As spring approaches and we emerge from winter hibernation, there’s a good chance some new aches and pains will also pop up along with the return to more activities. According to the Centers for Disease Control and Prevention, arthritis affects about one in four adults, with more than half of them in the working years ages of 18 to 64. With such a far-reaching impact, we interviewed two of our orthopedic surgeons to hear their perspectives and answers to some common questions about arthritis.
Q: There are actually several kinds of arthritis. What are the most common types you see and treat?
Dr. Jason Glynn: By far the most common type of arthritis that we see is the very typical osteoarthritis, which is the arthritis that comes from aging and use and abuse of your joints. Very similar to putting miles on a car and eventually needing a new set of tires, the more miles you put on, and the higher stress those miles are, the quicker your joints tend to wear out.
Dr. Chris Rott:The osteoarthritis Dr. Glynn mentioned is considered degenerative arthritis. The other main category or type would be inflammatory arthritis. This includes things like rheumatoid arthritis or psoriatic arthritis. Those are a lot less common and quite different from osteoarthritis.
Q: Are there other causes of osteoarthritis besides “wear and tear” such as genetics?
Rott: Well, there may be a small genetic component. We certainly hear of plenty of people whose grandma had arthritis and their mom had arthritis and now they have arthritis. But generally, the biggest thing that causes arthritis is wear and tear, like Dr. Glynn had mentioned. It usually affects people who are later in life, people with sports injuries or other types of injuries to the joint, or people who have carried extra weight for many years. These are the factors that most commonly lead to the breakdown of your joints and cause osteoarthritis.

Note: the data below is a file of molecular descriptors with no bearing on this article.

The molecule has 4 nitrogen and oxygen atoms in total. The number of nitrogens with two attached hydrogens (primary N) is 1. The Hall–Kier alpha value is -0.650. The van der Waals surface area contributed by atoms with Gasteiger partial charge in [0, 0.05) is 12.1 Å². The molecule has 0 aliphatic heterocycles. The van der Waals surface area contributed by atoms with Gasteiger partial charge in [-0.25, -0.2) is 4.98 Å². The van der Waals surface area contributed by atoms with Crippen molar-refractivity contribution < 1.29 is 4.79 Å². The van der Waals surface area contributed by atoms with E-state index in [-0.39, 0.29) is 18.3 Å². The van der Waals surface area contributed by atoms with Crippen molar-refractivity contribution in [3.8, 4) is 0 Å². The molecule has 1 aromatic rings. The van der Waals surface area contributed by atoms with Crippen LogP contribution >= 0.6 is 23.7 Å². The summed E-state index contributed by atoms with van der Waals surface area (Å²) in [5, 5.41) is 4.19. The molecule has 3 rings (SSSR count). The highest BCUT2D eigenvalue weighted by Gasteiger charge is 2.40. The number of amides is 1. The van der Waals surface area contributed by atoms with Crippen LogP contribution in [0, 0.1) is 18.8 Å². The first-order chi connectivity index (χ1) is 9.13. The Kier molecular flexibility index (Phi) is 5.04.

Q: How is arthritis diagnosed?
Glynn: Typically, the first and easiest step is simple x-rays. This shows us the space in-between the bones, which essentially makes up the cartilage. The lack of cartilage is what gives you typical osteoarthritis. So when we see narrowing of the space that used to be there, it’s a good diagnostic tool. If it isn’t obvious with an x-ray, we can move on to further imaging tests, oftentimes MRIs, or sometimes CT scans. It depends a little bit on the joint, and it depends a little bit on the person, their age, and their injury history. Knowing this background helps to determine what the next best step is if plain x-rays don’t tell us what we’re looking for.
Rott: Also, while imaging tests are typically the diagnostic path for degenerative arthritis, it’s different for inflammatory arthritis. In those cases, there are blood tests and other lab testing that’s involved.